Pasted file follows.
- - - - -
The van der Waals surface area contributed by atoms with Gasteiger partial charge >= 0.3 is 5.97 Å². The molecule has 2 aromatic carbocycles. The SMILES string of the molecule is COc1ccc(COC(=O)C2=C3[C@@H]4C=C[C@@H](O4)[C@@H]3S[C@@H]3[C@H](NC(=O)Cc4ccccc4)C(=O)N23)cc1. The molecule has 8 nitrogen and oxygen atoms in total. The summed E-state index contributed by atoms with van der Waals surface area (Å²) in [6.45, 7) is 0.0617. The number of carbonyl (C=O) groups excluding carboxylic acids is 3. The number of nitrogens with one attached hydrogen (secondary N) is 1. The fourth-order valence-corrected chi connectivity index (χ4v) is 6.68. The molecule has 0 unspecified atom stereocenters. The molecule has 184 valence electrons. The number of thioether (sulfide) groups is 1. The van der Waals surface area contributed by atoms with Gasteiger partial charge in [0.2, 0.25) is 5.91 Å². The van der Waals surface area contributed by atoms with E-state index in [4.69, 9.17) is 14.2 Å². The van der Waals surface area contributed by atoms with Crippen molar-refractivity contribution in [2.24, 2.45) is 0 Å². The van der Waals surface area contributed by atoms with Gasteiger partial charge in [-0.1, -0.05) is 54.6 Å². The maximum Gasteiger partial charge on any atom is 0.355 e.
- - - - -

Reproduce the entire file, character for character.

The van der Waals surface area contributed by atoms with Gasteiger partial charge >= 0.3 is 5.97 Å². The molecule has 2 aromatic carbocycles. The SMILES string of the molecule is COc1ccc(COC(=O)C2=C3[C@@H]4C=C[C@@H](O4)[C@@H]3S[C@@H]3[C@H](NC(=O)Cc4ccccc4)C(=O)N23)cc1. The molecule has 8 nitrogen and oxygen atoms in total. The summed E-state index contributed by atoms with van der Waals surface area (Å²) in [6.45, 7) is 0.0617. The number of carbonyl (C=O) groups excluding carboxylic acids is 3. The number of nitrogens with one attached hydrogen (secondary N) is 1. The fourth-order valence-corrected chi connectivity index (χ4v) is 6.68. The molecule has 0 unspecified atom stereocenters. The molecule has 184 valence electrons. The number of thioether (sulfide) groups is 1. The van der Waals surface area contributed by atoms with Gasteiger partial charge in [0.2, 0.25) is 5.91 Å². The van der Waals surface area contributed by atoms with E-state index in [4.69, 9.17) is 14.2 Å². The van der Waals surface area contributed by atoms with Crippen molar-refractivity contribution in [2.24, 2.45) is 0 Å². The van der Waals surface area contributed by atoms with Gasteiger partial charge in [-0.1, -0.05) is 54.6 Å². The maximum Gasteiger partial charge on any atom is 0.355 e.